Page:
I was a gym rat last weekend.
I spent Saturday morning at the 27th Tinley Park Fishing Show. On Sunday, I left before dawn to reach the 52nd Henry Decoy Show for the 8 a.m. opening, then raced home minutes ahead of the snow.
There’s a magic in what coordinator Rich Komar, the Tinley Park High School Athletic Association and many helping hands accomplish. I don’t write that lightly. A handful of schools have tried to follow the Tinley Park model and haven’t succeeded. At Tinley Park, booths/tables somehow are jammed into hallways, gyms and shops, then thousands pack in on a February weekend.
How can you not enjoy a show where boats are displayed in the automotive shop, next to a car on a lift? Where young women wheel carts of refreshments and lunch for booth holders? Where adult admission is $7? Where a table costs roughly 10 percent of what a big show charges?
Years ago, I called it the best little show around Chicago. Komar, correctly, took it as a backhanded compliment. In reality, the Tinley Park show settles into a place with the Boat Show and the Schaumburg Show.
This year was different. The new fieldhouse opened up booth placement and walking space. I think some people missed the new big space.
Before the show, I wrote: ‘‘The Tinley Park show feels like it belongs to the people.’’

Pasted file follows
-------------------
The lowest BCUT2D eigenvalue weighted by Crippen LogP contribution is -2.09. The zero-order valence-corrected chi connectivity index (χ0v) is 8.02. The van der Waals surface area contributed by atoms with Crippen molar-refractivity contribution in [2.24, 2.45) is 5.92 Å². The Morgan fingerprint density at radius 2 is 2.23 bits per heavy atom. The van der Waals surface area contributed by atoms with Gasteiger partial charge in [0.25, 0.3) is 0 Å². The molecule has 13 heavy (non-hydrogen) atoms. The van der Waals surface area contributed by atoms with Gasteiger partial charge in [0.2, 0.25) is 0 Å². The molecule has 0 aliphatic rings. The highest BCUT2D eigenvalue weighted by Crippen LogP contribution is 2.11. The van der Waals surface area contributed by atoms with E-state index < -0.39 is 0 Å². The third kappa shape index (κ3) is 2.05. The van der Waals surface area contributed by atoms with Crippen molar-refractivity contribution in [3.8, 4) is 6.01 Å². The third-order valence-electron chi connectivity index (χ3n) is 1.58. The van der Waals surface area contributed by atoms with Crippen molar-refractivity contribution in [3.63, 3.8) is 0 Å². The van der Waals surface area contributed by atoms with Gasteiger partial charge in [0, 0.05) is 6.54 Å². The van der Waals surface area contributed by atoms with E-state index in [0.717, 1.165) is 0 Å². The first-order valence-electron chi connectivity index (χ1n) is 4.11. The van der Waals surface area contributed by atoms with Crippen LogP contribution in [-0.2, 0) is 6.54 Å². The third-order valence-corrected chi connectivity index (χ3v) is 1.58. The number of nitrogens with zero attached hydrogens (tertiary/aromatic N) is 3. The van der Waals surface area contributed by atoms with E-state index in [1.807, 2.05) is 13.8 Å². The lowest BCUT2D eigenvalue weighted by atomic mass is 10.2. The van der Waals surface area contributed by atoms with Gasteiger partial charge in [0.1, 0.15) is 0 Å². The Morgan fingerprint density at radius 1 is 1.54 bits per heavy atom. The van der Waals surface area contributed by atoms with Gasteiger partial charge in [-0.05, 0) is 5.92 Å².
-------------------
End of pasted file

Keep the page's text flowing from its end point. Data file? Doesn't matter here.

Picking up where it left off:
Since, more accurately, I think it respects and builds the outdoors community. I realized in walking the show Saturday that I have written about or worked with people in at least half the booths/tables.
There were people I just wanted to see, such as Jim Phillips. He’s a fisheries biologist for the Forest Preserves of Cook County, but he’s also an expert on damselflies and dragonflies and a hardcore birder. There was Larry Conn, Ken ‘‘The Lakefront Lip’’ Schneider, Tim Jacob and Jason Johns.
There were people I talked with about possible stories/outings: Dustin Murguia, Ken ‘‘Husker’’ O’Malley, Violet Talley, Bruce Caruso, Jim ‘‘The Crappie Professor’’ Kopjo, Jeff Wolfe, Angelo Garcia and Wally Klopp.
It’s the people show.
• This was the first year I could do the Henry Decoy Show. I’m not a collector (I give collectibles to friends who are), but I’m fascinated by the art and craftsmanship in decoy-making.
At one table, I found ‘‘The Trapper’s Companion’’ in good shape and bought it. My dad passed his tattered copy of it to my younger brother and me when we started muskrat trapping a half-century ago. It disappeared years ago. I will send the copy to my younger brother, who collects.
The Great Backyard Bird Count, which runs Friday through Monday, should be extra-interesting this year in our area. It starts after what should be the coldest night of an extremely mild winter. More on the event is at gbbc.birdcount.org.
The White Sox’ season feels like planning a trip to the Boundary Waters. The Cubs’ season feels like plotting a visit to the petroglyphs of Newspaper Rock.